Pothole patches double in Mid Canterbury


A reconstructed section of Arundle-Rakaia Gorge Road now and how it used to be.
Photo: Supplied / LDR

In the Ashburton District, nearly as many potholes were closed in 2022 as in the previous three years.

Ashburton District Council filled 12,074 potholes in 2022, twice the 5917 in 2021, and only just under the combined 13,775 from 2019 to 2021.

Neil McCann, the Council’s infrastructure and open spaces group manager, said the higher figure reflected a significant increase in potholes following significant rainfall and flooding in May and June 2021.

The high number of potholes should reassure the community that the municipality is actively tackling the problem – the district’s biggest problem according to the results of the annual resident survey.

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“The Council has put all the extra money into doing just that and hopefully people can see the results.”

The colder and wetter months, usually June through August, tend to have the highest peaks in pothole numbers because weather conditions are not favorable for permanent pothole repairs, McCann said.

That was highlighted after the once-in-200-year rain event that ravaged the district’s road network.

The number of pit repairs increased from 3,985 in 2020 to 5,917 in 2021 and then doubled in 2020.

There was likely some variation in how the potholes were laid down with a change of contractor, McCann said, with Fulton Hogan being replaced in 2020 by HEB Construction, which was awarded the council’s $30 million five-year road maintenance and operation contract.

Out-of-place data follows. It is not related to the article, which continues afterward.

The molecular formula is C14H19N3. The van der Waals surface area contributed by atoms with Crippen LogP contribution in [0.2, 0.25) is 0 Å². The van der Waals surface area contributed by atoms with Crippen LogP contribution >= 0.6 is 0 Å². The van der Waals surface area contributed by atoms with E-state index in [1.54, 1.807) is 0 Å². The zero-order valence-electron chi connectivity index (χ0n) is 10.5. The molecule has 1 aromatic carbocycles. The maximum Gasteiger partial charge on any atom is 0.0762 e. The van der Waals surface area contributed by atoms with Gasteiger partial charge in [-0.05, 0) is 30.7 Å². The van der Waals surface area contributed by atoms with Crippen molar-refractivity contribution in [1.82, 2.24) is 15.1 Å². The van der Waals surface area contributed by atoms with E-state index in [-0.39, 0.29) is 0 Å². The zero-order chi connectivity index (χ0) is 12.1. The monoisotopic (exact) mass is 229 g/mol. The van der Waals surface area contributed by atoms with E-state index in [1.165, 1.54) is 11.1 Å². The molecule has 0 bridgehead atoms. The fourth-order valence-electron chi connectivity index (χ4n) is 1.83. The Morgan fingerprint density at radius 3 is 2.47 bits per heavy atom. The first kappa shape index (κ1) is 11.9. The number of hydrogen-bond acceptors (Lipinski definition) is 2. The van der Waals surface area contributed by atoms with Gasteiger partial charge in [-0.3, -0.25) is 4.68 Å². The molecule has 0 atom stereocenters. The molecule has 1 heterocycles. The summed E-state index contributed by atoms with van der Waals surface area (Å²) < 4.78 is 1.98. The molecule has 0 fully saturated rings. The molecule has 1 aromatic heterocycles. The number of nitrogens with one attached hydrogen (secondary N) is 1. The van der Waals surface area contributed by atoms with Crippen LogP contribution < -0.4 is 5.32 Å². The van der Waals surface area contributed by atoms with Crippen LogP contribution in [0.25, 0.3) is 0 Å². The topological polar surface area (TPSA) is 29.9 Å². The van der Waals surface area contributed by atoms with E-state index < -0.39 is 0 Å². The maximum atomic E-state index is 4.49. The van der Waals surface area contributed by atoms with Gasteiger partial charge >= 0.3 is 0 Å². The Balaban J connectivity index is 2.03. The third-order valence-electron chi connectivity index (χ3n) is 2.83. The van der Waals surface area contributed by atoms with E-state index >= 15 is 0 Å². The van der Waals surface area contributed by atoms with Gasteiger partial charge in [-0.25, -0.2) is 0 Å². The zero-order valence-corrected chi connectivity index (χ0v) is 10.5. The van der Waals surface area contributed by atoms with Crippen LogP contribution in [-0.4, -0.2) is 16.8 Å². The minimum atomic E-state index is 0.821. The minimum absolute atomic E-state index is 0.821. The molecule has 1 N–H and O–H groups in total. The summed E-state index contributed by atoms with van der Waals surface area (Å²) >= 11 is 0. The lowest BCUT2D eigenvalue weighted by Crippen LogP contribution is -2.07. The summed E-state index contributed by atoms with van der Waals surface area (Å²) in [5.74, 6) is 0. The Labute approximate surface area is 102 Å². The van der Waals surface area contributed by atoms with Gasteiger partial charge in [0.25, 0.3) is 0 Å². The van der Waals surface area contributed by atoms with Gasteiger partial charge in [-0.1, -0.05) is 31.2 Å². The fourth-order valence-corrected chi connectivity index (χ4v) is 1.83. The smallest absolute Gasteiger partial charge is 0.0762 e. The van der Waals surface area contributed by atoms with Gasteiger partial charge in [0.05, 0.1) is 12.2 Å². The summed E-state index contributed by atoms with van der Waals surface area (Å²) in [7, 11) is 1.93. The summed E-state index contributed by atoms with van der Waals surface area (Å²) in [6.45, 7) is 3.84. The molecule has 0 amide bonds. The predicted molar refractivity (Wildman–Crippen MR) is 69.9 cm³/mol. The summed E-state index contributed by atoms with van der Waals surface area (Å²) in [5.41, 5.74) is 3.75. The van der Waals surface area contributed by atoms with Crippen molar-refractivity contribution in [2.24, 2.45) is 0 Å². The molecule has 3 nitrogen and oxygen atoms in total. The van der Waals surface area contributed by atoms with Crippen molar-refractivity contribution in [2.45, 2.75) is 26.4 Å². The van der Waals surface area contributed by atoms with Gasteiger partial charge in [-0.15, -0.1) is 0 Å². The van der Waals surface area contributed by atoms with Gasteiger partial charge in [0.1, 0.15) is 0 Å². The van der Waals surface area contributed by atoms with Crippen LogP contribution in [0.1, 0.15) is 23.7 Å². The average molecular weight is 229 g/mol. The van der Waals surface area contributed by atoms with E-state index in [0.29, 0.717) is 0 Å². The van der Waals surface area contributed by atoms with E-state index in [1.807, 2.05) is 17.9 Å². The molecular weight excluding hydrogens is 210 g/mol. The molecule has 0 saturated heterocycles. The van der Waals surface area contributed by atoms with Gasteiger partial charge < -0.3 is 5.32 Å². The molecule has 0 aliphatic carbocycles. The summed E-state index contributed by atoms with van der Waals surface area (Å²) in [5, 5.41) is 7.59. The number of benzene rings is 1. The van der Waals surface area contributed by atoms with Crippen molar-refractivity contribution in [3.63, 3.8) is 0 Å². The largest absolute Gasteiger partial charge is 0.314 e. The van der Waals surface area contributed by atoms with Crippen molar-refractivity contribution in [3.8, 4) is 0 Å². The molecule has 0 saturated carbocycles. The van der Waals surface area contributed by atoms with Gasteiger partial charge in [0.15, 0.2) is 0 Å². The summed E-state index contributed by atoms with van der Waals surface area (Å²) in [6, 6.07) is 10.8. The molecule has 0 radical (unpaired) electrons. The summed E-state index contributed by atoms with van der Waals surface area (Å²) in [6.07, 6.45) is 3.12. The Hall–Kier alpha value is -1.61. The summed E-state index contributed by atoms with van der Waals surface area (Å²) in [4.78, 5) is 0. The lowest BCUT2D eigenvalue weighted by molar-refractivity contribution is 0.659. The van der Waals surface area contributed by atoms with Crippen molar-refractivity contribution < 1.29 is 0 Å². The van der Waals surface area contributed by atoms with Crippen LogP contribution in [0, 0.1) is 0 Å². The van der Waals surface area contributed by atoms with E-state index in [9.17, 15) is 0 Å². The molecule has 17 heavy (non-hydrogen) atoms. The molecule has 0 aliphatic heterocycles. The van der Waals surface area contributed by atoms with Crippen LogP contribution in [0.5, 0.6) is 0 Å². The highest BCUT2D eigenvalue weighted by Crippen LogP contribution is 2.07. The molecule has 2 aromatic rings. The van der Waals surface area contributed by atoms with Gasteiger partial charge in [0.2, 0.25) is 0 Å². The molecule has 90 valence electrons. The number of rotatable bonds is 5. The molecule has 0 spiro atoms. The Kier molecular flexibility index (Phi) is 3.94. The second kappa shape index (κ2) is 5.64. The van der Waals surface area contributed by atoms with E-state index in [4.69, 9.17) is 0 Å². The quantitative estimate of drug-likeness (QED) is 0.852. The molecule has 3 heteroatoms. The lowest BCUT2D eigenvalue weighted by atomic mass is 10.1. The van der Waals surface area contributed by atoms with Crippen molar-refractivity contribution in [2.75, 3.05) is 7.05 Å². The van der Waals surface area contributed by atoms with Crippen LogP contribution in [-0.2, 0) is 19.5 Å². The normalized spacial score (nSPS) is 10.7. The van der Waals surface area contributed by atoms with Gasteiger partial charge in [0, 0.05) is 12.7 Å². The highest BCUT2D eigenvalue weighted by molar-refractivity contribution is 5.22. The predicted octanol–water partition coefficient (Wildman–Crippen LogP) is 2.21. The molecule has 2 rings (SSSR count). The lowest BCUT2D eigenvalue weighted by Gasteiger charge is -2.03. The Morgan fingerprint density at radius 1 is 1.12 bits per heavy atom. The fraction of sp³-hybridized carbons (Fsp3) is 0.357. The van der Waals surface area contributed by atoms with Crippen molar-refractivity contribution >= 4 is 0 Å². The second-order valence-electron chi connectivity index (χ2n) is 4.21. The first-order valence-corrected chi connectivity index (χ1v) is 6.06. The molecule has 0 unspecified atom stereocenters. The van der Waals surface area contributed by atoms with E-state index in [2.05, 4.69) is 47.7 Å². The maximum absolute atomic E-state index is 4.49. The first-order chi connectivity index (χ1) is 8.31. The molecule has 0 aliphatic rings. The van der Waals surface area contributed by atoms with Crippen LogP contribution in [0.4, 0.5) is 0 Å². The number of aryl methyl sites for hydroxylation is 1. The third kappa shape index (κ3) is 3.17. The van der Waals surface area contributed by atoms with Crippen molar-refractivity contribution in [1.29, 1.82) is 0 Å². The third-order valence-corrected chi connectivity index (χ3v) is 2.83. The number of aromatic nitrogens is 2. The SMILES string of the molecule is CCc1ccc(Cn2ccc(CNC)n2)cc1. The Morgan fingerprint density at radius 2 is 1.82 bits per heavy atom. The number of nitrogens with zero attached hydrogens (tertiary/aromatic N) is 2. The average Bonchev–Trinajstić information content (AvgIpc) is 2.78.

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The temporary repairs to potholes, holding patches until a big crew can come and fix them, cost about $125,000 a year, he said.

“This is part of the $1.65 million for paved road repairs, which includes more permanent repairs such as excavations and cement stabilizations.”

In the first instance, the municipality will only pay for the temporary pit repair and any repeated temporary repairs will be borne by the contractor.

In the current fiscal year, there is also $2.7 million for resealing to prevent potholes, with 58 percent ($1,566,000) completed by mid-December.

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Then there’s the $3.75 million for full road reconstruction, which McCann said includes the additional $1.7 million the council has put into addressing road problems, 51 percent of which ($1,900,000) completed in mid-December.

Contractors are busy with the summer program of resealing and rebuilding, which will be completed by March, he said.

The Ashburton District has the fifth largest road network in the country with 2,619 km of roads, comprising 1,518 km of paved and 1,102 km of unpaved roads, as well as 185 bridges and 254 km of footpaths.

Local democracy reporting is public interest journalism funded through NZ On Air